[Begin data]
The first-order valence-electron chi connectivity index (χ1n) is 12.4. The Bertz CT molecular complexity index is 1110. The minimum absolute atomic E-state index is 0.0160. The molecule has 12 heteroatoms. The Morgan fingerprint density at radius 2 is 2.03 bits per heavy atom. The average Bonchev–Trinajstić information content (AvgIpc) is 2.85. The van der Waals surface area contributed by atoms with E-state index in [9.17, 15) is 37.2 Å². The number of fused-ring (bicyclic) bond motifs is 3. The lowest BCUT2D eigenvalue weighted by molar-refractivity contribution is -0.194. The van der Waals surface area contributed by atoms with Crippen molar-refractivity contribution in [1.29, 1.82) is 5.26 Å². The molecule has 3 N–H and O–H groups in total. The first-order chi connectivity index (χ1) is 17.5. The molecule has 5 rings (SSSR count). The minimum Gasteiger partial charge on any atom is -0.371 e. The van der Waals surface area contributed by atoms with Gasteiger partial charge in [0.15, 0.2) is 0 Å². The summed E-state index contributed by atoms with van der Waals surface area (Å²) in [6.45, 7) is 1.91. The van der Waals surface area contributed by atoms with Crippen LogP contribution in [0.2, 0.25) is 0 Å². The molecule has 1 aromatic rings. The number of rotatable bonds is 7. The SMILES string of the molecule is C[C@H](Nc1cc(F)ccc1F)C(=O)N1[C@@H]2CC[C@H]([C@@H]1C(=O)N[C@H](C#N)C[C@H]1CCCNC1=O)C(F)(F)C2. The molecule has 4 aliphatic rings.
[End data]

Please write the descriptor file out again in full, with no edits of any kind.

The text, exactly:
The first-order valence-electron chi connectivity index (χ1n) is 12.4. The Bertz CT molecular complexity index is 1110. The minimum absolute atomic E-state index is 0.0160. The molecule has 12 heteroatoms. The Morgan fingerprint density at radius 2 is 2.03 bits per heavy atom. The average Bonchev–Trinajstić information content (AvgIpc) is 2.85. The van der Waals surface area contributed by atoms with E-state index in [9.17, 15) is 37.2 Å². The number of fused-ring (bicyclic) bond motifs is 3. The lowest BCUT2D eigenvalue weighted by molar-refractivity contribution is -0.194. The van der Waals surface area contributed by atoms with Crippen molar-refractivity contribution in [1.29, 1.82) is 5.26 Å². The molecule has 3 N–H and O–H groups in total. The first-order chi connectivity index (χ1) is 17.5. The molecule has 5 rings (SSSR count). The minimum Gasteiger partial charge on any atom is -0.371 e. The van der Waals surface area contributed by atoms with Gasteiger partial charge in [0.15, 0.2) is 0 Å². The summed E-state index contributed by atoms with van der Waals surface area (Å²) in [6.45, 7) is 1.91. The van der Waals surface area contributed by atoms with Crippen LogP contribution in [0.2, 0.25) is 0 Å². The molecule has 1 aromatic rings. The number of rotatable bonds is 7. The SMILES string of the molecule is C[C@H](Nc1cc(F)ccc1F)C(=O)N1[C@@H]2CC[C@H]([C@@H]1C(=O)N[C@H](C#N)C[C@H]1CCCNC1=O)C(F)(F)C2. The molecule has 4 aliphatic rings.